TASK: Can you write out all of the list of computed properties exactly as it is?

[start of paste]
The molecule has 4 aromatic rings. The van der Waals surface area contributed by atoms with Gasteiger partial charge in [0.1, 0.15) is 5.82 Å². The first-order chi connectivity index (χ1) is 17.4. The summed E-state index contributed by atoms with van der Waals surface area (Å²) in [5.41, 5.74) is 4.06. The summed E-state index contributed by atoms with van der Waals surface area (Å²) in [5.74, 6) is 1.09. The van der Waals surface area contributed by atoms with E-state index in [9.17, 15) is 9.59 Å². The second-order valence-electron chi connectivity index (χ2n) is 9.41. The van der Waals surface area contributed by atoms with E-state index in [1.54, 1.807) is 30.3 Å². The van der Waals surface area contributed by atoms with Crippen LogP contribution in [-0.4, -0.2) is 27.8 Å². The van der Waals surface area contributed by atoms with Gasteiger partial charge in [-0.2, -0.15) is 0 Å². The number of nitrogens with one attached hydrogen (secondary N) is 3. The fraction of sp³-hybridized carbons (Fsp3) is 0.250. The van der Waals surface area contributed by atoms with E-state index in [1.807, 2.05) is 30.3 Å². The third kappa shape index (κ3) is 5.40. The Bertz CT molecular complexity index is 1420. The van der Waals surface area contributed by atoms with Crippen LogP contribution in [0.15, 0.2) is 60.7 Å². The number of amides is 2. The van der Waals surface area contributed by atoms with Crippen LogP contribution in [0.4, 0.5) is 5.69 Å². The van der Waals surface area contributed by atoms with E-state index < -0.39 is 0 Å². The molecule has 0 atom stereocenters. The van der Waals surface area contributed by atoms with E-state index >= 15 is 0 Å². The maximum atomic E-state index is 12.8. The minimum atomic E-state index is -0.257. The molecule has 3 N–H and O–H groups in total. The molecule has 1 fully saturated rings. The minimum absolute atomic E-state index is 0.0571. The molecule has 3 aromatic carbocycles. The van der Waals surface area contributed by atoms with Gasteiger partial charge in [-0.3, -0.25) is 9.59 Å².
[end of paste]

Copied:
The molecule has 4 aromatic rings. The van der Waals surface area contributed by atoms with Gasteiger partial charge in [0.1, 0.15) is 5.82 Å². The first-order chi connectivity index (χ1) is 17.4. The summed E-state index contributed by atoms with van der Waals surface area (Å²) in [5.41, 5.74) is 4.06. The summed E-state index contributed by atoms with van der Waals surface area (Å²) in [5.74, 6) is 1.09. The van der Waals surface area contributed by atoms with E-state index in [9.17, 15) is 9.59 Å². The second-order valence-electron chi connectivity index (χ2n) is 9.41. The van der Waals surface area contributed by atoms with E-state index in [1.54, 1.807) is 30.3 Å². The van der Waals surface area contributed by atoms with Crippen LogP contribution in [-0.4, -0.2) is 27.8 Å². The van der Waals surface area contributed by atoms with Gasteiger partial charge in [-0.2, -0.15) is 0 Å². The number of nitrogens with one attached hydrogen (secondary N) is 3. The fraction of sp³-hybridized carbons (Fsp3) is 0.250. The van der Waals surface area contributed by atoms with E-state index in [1.807, 2.05) is 30.3 Å². The third kappa shape index (κ3) is 5.40. The Bertz CT molecular complexity index is 1420. The van der Waals surface area contributed by atoms with Crippen LogP contribution in [0.15, 0.2) is 60.7 Å². The number of amides is 2. The van der Waals surface area contributed by atoms with Crippen LogP contribution in [0.4, 0.5) is 5.69 Å². The van der Waals surface area contributed by atoms with E-state index < -0.39 is 0 Å². The molecule has 0 atom stereocenters. The van der Waals surface area contributed by atoms with E-state index >= 15 is 0 Å². The maximum atomic E-state index is 12.8. The minimum atomic E-state index is -0.257. The molecule has 3 N–H and O–H groups in total. The molecule has 1 fully saturated rings. The minimum absolute atomic E-state index is 0.0571. The molecule has 3 aromatic carbocycles. The van der Waals surface area contributed by atoms with Gasteiger partial charge in [-0.3, -0.25) is 9.59 Å².